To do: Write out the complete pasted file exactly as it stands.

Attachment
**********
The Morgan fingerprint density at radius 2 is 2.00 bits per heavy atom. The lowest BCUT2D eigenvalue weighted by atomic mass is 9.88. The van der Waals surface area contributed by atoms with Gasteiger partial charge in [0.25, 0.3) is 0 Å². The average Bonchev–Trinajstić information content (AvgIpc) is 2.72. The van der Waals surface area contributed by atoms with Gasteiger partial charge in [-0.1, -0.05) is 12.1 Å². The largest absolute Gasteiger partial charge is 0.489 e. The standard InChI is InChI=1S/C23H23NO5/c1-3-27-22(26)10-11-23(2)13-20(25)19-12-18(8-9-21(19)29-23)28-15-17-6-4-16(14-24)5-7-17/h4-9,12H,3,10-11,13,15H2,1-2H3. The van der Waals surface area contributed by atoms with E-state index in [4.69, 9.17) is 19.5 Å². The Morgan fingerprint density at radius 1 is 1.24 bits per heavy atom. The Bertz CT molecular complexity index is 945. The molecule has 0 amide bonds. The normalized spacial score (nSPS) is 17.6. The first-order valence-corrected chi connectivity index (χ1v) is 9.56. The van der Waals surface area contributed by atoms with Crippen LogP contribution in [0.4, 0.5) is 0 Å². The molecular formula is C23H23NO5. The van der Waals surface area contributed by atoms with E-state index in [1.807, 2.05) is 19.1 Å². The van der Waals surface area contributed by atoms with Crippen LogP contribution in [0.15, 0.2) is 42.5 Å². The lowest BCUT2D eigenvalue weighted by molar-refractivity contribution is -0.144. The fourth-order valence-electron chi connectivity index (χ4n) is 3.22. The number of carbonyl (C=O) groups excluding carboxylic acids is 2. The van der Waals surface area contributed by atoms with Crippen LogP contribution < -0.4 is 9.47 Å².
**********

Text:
The Morgan fingerprint density at radius 2 is 2.00 bits per heavy atom. The lowest BCUT2D eigenvalue weighted by atomic mass is 9.88. The van der Waals surface area contributed by atoms with Gasteiger partial charge in [0.25, 0.3) is 0 Å². The average Bonchev–Trinajstić information content (AvgIpc) is 2.72. The van der Waals surface area contributed by atoms with Gasteiger partial charge in [-0.1, -0.05) is 12.1 Å². The largest absolute Gasteiger partial charge is 0.489 e. The standard InChI is InChI=1S/C23H23NO5/c1-3-27-22(26)10-11-23(2)13-20(25)19-12-18(8-9-21(19)29-23)28-15-17-6-4-16(14-24)5-7-17/h4-9,12H,3,10-11,13,15H2,1-2H3. The van der Waals surface area contributed by atoms with E-state index in [4.69, 9.17) is 19.5 Å². The Morgan fingerprint density at radius 1 is 1.24 bits per heavy atom. The Bertz CT molecular complexity index is 945. The molecule has 0 amide bonds. The normalized spacial score (nSPS) is 17.6. The first-order valence-corrected chi connectivity index (χ1v) is 9.56. The van der Waals surface area contributed by atoms with Crippen LogP contribution in [0.4, 0.5) is 0 Å². The molecular formula is C23H23NO5. The van der Waals surface area contributed by atoms with E-state index in [1.807, 2.05) is 19.1 Å². The van der Waals surface area contributed by atoms with Crippen LogP contribution in [0.15, 0.2) is 42.5 Å². The lowest BCUT2D eigenvalue weighted by molar-refractivity contribution is -0.144. The fourth-order valence-electron chi connectivity index (χ4n) is 3.22. The number of carbonyl (C=O) groups excluding carboxylic acids is 2. The van der Waals surface area contributed by atoms with Crippen LogP contribution < -0.4 is 9.47 Å².